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Syllabus for

Academic year
TDA206 - Discrete optimization  
Diskret optimering
 
Syllabus adopted 2017-02-20 by Head of Programme (or corresponding)
Owner: MPALG
7,5 Credits
Grading: TH - Five, Four, Three, Fail
Education cycle: Second-cycle
Major subject: Computer Science and Engineering, Information Technology
Department: 37 - COMPUTER SCIENCE AND ENGINEERING


Teaching language: English
Open for exchange students: Yes
Block schedule: A
Maximum participants: 55

Course elements   Credit distribution   Examination dates
Sp1 Sp2 Sp3 Sp4 Summer course No Sp
0101 Examination 7,5c Grading: TH   7,5c   20 Mar 2019 am M   Contact examiner

In programs

MPCSN COMPUTER SYSTEMS AND NETWORKS, MSC PROGR, Year 1 (elective)
TKITE SOFTWARE ENGINEERING, Year 3 (elective)
MPALG COMPUTER SCIENCE - ALGORITHMS, LANGUAGES AND LOGIC, MSC PROGR, Year 1 (compulsory elective)
MPCAS COMPLEX ADAPTIVE SYSTEMS, MSC PROGR, Year 1 (elective)
MPCAS COMPLEX ADAPTIVE SYSTEMS, MSC PROGR, Year 2 (elective)
MPSYS SYSTEMS, CONTROL AND MECHATRONICS, MSC PROGR, Year 1 (compulsory elective)

Examiner:

Devdatt Dubhashi

  Go to Course Homepage


 

Eligibility:


In order to be eligible for a second cycle course the applicant needs to fulfil the general and specific entry requirements of the programme that owns the course. (If the second cycle course is owned by a first cycle programme, second cycle entry requirements apply.)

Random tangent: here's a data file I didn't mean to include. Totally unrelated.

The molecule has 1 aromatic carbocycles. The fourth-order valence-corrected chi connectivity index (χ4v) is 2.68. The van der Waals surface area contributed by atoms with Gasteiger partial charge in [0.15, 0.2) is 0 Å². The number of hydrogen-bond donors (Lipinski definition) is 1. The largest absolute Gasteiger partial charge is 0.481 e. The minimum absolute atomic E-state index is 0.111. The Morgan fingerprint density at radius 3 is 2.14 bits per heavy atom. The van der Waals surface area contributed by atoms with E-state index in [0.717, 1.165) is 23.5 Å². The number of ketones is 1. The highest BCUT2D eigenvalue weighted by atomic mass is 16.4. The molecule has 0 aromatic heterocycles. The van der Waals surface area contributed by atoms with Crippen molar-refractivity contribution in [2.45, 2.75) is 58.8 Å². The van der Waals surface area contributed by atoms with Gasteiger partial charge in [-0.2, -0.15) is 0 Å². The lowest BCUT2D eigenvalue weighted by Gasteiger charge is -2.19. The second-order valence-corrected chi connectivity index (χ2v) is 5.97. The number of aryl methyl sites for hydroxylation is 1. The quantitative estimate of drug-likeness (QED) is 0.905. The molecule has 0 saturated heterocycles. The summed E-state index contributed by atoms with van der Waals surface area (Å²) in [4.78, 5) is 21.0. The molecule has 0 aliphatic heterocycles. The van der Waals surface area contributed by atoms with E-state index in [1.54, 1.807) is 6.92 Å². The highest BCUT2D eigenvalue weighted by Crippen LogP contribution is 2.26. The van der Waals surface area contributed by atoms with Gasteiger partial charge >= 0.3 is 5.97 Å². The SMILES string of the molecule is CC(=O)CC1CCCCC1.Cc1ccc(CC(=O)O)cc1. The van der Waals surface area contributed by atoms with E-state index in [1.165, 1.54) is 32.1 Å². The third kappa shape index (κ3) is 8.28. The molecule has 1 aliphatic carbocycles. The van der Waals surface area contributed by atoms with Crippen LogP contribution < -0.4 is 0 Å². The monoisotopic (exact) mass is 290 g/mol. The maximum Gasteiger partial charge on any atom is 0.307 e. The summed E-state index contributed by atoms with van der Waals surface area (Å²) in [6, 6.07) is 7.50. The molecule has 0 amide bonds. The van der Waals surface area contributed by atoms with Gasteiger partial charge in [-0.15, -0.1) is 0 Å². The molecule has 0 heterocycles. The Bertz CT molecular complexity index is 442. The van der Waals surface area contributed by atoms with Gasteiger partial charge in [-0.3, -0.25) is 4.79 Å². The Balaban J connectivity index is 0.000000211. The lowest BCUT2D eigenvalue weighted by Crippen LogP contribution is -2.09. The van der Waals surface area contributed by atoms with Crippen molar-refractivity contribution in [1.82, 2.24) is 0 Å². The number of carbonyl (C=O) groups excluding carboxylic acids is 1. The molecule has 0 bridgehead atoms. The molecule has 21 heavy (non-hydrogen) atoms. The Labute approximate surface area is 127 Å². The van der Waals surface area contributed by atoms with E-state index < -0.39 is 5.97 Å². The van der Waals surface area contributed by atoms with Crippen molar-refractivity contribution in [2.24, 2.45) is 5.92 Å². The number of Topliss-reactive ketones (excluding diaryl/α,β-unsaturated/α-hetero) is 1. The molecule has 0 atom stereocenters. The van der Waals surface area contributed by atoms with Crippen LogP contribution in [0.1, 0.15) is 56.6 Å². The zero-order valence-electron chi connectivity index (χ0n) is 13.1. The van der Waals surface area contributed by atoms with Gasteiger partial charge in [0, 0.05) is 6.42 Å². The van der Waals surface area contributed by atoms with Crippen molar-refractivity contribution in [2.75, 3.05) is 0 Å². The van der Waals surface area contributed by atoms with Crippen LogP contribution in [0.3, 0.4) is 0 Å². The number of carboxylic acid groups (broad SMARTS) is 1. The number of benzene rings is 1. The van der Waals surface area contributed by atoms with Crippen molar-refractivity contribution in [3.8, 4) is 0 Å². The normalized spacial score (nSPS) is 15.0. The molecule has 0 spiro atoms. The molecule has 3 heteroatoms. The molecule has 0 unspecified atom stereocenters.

Exemption from the eligibility requirement: Applicants enrolled in a programme at Chalmers where the course is included in the study programme are exempted from fulfilling these requirements.

Course specific prerequisites

Mathematics (including Discrete mathematics and Linear algebra), Programming, Algorithms and/or data structures.

Aim

The topic of the course is the theory and practice of optimization problems over discrete structures, and has strong connections to Optimization Theory (linear programming), Computer Science (algorithms and complexity), and Operational Research. Problems of this kind arise in many different contexts including transportation, telecommunications, industrial planning, finance, bioinformatics, hardware design and cryptology.
A characteristic property of these problems are that they are difficult to solve. The course intends to develop the skill of modelling real problems and to use mathematical and algorithmic tools to solve them, optimally or heuristically.

Learning outcomes (after completion of the course the student should be able to)

- identify optimization problems in various application domains,

- formulate them in exact mathematical models that capture the essentials of the real problems but are still manageable by computational methods,

- assess which problem class a given problem belongs to,

- apply linear programming, related generic methods, and additional heuristics, to computational problems,

- explain the geometry of linear programming,

- dualize optimization problems and use the dual forms to obtain bounds,

- work with the scientific literature in the field.

Content

modelling, linear programs and integer linear programs and their geometric properties, duality in optimization, branch-and-bound and other heuristics, some special graph algorithms

Organisation

Lectures and homework assignments.

Literature

See separate literature list.

Examination including compulsory elements

Assignments and home exam.


Published: Fri 18 Dec 2009. Modified: Mon 28 Nov 2016